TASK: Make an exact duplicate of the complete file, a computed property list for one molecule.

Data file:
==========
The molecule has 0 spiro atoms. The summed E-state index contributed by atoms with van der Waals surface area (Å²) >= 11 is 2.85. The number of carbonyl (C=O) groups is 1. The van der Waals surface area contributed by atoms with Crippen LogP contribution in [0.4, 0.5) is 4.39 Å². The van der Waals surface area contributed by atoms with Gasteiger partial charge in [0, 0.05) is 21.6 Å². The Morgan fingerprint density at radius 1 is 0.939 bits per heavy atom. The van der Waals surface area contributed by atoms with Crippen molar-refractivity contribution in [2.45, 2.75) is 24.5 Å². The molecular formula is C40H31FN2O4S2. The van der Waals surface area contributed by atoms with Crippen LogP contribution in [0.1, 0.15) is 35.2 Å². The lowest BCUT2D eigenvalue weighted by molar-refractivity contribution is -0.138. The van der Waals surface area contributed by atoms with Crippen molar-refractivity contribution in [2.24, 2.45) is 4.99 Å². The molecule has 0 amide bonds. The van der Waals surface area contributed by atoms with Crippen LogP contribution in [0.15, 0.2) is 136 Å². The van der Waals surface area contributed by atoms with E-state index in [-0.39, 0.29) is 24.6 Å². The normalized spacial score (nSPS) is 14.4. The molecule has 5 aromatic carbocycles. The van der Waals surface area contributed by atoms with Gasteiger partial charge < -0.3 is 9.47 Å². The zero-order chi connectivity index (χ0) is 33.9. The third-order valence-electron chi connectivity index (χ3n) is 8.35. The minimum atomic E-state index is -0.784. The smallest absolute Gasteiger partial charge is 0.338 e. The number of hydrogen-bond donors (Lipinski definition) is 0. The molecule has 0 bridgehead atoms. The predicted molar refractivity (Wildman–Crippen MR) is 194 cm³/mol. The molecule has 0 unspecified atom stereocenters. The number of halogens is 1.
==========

The molecule has 0 spiro atoms. The summed E-state index contributed by atoms with van der Waals surface area (Å²) >= 11 is 2.85. The number of carbonyl (C=O) groups is 1. The van der Waals surface area contributed by atoms with Crippen LogP contribution in [0.4, 0.5) is 4.39 Å². The van der Waals surface area contributed by atoms with Gasteiger partial charge in [0, 0.05) is 21.6 Å². The Morgan fingerprint density at radius 1 is 0.939 bits per heavy atom. The van der Waals surface area contributed by atoms with Crippen molar-refractivity contribution in [2.45, 2.75) is 24.5 Å². The molecular formula is C40H31FN2O4S2. The van der Waals surface area contributed by atoms with Crippen LogP contribution in [0.1, 0.15) is 35.2 Å². The lowest BCUT2D eigenvalue weighted by molar-refractivity contribution is -0.138. The van der Waals surface area contributed by atoms with Crippen molar-refractivity contribution in [2.24, 2.45) is 4.99 Å². The molecule has 0 amide bonds. The van der Waals surface area contributed by atoms with Crippen LogP contribution in [0.15, 0.2) is 136 Å². The van der Waals surface area contributed by atoms with E-state index in [-0.39, 0.29) is 24.6 Å². The normalized spacial score (nSPS) is 14.4. The molecule has 5 aromatic carbocycles. The van der Waals surface area contributed by atoms with Gasteiger partial charge < -0.3 is 9.47 Å². The zero-order chi connectivity index (χ0) is 33.9. The third-order valence-electron chi connectivity index (χ3n) is 8.35. The minimum atomic E-state index is -0.784. The smallest absolute Gasteiger partial charge is 0.338 e. The number of hydrogen-bond donors (Lipinski definition) is 0. The molecule has 0 bridgehead atoms. The predicted molar refractivity (Wildman–Crippen MR) is 194 cm³/mol. The molecule has 0 unspecified atom stereocenters. The number of halogens is 1.